Algerian Women are more than Easily Broken Membranous Sheaths: Including Privatized Violence Against Women in the Working Definition of Torture

By Lauren Curatolo

Algeria: A Brief History

French occupation of Algeria ended on March 18, 1962, after nearly 130 years of colonialism.[1] Shortly after, power was handed to the “National Liberation Front” FLN and its President Ahmed Ben Bella.[2] After Bella’s imprisonment in 1965, Defense Minister Houari Boumedienne took control.[3] Boumedienne’s control of Algeria came with a strict adherence to the constitutional precepts of socialism as well as Islam as the state’s official religion.[4] Upon Boumedienne’s death in 1978, Colonel Chadli Benjedid, also an FLN member, took office.[5]

During the Benjedid regime, Islamists began gaining momentum, angered by the inability of the government to adhere to the economic promises they made.[6] The group gradually attained governmental power and an increased number of followers. In 1989, Abassi Madani and Ali Belhadj founded the Islamic Salvation Front (FIS) against the constitutional prohibition of religious parties.[7] The adoption of a state religion under Boumedienne was a valid exercise of the state’s authority. By 1990, the FIS promulgated Islamic-based laws that were in direct conflict with the constitution, including: closing co-educational schools; enforcing the wearing of the veil for all women; and forbidding women from working in certain areas of employment.[8]

The “. . . FIS consistently supported violence as a means to imposing their agenda.”[9] In Jane Doe I, et al. v. Islamic Salvation Front (FIS) and Anwar Haddam, the Center for Constitutional Rights and CUNY’s International Women’s Human Rights Law Clinic brought suit on behalf of nine individuals against the FIS in the U.S. District Court for the District of Columbia, in December 1996. The Plaintiffs alleged that the FIS sought to instill terror in Algerian women, often advancing attacks ranging from raping, killing, butchering, dismembering, burning, and torturing them in a variety of inhumane ways.[10]

Let us not forget that during the nearly eight-year Battle of Algiers (1954–1962), Algerian women were on the frontline of the fight for independence, [11]Algerian women became the tabula rasa upon which the newly sovereign Algeria would paint its future. [12] It is my opinion that Algeria saw feminists as a threat. The Algerian feminists needed to be subordinated in order to achieve both a national state and religious and traditional solidarity. This subordination was codified in, and promulgated by, the Family Code of 1984.

The Family Code of 1984, CEDAW, and a Simple Truth Found in the Shadows: Algerian Women are Resisting Article 222 of the The Family Code of 1984 (the Code) states that the Shari’ah, the religious law of Islam, is the primary source of the law.[13] The Code’s “most hotly contested” provisions include: the legal recognition of polygamy (Article 8); the formal nature of the daughter’s obligation to seek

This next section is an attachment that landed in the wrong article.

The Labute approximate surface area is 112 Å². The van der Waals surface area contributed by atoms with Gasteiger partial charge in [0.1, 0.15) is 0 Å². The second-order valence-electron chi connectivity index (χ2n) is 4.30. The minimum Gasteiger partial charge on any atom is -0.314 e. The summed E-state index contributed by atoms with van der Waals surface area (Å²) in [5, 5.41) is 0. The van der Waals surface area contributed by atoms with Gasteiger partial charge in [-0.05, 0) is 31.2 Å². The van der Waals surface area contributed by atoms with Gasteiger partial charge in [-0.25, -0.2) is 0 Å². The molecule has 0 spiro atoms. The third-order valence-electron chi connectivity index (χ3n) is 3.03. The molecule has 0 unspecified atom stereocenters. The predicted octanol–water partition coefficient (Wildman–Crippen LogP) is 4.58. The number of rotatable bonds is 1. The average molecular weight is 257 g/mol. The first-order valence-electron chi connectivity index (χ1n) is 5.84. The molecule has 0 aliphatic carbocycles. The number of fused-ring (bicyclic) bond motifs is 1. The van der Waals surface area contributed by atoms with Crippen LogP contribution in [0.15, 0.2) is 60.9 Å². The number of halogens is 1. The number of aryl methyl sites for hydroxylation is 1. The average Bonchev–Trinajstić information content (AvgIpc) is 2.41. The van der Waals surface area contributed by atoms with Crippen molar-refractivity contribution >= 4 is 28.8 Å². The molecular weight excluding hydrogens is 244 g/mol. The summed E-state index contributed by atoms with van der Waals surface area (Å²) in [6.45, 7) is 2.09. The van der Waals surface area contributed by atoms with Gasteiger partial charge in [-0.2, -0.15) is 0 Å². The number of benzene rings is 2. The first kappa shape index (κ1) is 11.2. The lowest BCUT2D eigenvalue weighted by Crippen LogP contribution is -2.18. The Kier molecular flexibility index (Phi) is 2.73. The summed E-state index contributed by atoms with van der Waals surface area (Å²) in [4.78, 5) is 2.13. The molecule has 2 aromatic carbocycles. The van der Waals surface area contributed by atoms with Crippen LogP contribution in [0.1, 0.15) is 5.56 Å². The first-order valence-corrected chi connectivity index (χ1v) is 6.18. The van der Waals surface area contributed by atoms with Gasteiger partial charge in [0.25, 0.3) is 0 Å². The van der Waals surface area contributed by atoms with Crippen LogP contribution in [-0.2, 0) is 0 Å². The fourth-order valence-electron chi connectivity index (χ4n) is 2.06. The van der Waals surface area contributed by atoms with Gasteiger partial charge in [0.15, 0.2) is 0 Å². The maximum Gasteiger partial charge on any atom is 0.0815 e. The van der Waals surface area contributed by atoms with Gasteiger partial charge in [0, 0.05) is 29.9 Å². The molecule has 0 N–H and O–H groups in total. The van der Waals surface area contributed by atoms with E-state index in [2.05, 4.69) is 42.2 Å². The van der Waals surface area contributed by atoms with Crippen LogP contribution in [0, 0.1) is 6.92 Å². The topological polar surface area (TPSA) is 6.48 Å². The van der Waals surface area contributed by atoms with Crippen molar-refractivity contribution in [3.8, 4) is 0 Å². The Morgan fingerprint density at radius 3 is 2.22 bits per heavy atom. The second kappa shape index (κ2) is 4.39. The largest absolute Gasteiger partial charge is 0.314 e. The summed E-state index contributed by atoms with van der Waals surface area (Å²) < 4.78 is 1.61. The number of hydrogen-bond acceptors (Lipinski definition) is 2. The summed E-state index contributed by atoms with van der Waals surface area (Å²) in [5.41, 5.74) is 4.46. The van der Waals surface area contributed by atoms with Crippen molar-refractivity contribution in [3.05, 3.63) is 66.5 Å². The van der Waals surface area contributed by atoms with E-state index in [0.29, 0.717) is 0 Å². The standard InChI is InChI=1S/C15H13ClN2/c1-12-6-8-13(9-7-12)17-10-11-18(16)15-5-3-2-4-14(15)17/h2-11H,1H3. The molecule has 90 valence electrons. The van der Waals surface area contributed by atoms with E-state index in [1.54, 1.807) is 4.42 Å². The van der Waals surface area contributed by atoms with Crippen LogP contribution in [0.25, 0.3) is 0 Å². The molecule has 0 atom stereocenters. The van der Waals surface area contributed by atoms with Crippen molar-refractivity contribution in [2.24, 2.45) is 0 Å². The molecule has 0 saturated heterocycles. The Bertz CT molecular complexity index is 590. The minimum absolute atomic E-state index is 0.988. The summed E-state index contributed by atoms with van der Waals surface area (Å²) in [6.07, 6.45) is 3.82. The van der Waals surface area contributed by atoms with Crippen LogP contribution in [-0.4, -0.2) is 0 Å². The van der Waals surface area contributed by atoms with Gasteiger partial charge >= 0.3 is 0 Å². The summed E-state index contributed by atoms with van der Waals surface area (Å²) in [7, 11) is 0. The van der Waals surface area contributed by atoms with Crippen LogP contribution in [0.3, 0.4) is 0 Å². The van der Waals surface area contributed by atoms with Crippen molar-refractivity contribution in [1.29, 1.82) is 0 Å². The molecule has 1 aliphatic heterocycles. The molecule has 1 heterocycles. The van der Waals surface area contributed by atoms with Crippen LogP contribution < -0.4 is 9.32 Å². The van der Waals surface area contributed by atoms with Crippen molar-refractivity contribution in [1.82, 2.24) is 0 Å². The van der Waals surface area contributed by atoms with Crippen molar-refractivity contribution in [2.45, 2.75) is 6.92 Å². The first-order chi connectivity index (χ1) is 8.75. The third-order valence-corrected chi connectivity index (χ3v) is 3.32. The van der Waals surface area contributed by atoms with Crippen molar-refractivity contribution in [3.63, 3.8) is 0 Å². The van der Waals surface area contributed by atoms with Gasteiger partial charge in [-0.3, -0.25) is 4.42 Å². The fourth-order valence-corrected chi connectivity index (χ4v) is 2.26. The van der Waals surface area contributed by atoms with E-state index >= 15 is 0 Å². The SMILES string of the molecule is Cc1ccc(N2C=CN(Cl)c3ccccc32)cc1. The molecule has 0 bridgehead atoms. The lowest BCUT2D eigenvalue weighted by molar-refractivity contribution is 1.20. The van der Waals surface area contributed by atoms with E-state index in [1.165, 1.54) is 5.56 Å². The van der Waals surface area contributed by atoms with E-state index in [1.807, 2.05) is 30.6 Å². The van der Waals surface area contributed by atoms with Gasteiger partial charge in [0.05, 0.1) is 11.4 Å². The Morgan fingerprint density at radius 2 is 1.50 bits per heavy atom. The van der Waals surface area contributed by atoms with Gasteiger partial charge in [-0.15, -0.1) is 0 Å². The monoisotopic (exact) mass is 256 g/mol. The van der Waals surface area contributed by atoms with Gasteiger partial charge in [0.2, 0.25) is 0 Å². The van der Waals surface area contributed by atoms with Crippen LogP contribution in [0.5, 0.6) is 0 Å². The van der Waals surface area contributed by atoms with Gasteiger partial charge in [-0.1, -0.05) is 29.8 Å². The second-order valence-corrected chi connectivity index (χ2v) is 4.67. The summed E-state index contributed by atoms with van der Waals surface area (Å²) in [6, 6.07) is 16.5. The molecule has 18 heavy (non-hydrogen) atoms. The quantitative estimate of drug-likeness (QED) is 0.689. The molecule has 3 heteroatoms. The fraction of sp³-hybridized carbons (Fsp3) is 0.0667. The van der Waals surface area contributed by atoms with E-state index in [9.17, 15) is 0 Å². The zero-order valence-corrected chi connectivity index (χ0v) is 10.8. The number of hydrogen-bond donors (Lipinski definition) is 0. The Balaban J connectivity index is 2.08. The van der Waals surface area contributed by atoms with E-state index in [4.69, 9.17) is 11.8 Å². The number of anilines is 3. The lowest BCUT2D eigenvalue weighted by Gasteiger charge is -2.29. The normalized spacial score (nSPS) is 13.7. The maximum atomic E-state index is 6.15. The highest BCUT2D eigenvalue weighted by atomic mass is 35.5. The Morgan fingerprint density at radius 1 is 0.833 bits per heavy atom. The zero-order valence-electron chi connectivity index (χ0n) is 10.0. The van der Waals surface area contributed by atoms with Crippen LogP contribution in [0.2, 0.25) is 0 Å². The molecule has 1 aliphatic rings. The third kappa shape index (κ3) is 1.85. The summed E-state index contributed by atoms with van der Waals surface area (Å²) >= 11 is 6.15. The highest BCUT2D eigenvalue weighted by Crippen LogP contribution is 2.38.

permission for her first marriage (Article 8); a woman’s “marriage guardian” (her father, a close male relative, or a judge) is responsible for the termination of her marriage, if one is sought (Article 11); the father may oppose the marriage of his daughter if this is in her best interest (Article 12); the dowry is a unilateral gift made upon signature of the marriage contract and regarded as a constituent
element of marriage by the Code (Article 33); and a marriage entered into without a dowry shall be declared null and void (Article 15).[14]

Women’s civil and political rights are covered by Algeria’s adoption of CEDAW, ratified into Algerian law in June 1996 on its government’s terms. “Algeria’s international commitments prevail over domestic law.”[15] According to Algeria’s country report, once the convention “becomes part of domestic law, and acquires . . . an authority that supersedes that of law,” it “may be asserted by [any] Algerian citizen against domestic jurisdiction.”[16] In an attempt to align CEDAW with the already promulgated Family Code, [17]
Algeria submitted reservations and declarations upon its ratification of the treaty; in adopting a treaty, a state may add reservations that limit the scope of its force domestically so as not to conflict with its national laws. The CEDAW country report submitted by Algeria states, “As in all the societies that make up the Arab-Muslim world, the legal status of women in Algeria presents a dichotomy. Thus, the
constitutional principle of the equality of the sexes is scrupulously respected when it comes to civil and political rights: women have the status of full citizens. With respect to their personal status, they are governed by the Family Code, which is based in part on the Shariah.”[18] In 2005, the Algerian government did modify the Family Code. The new Family Code includes provisions such as: women’s right to choose their husbands; to conserve their heritage; to ask for divorce; and to manage their own properties and the right for inheritance.[19]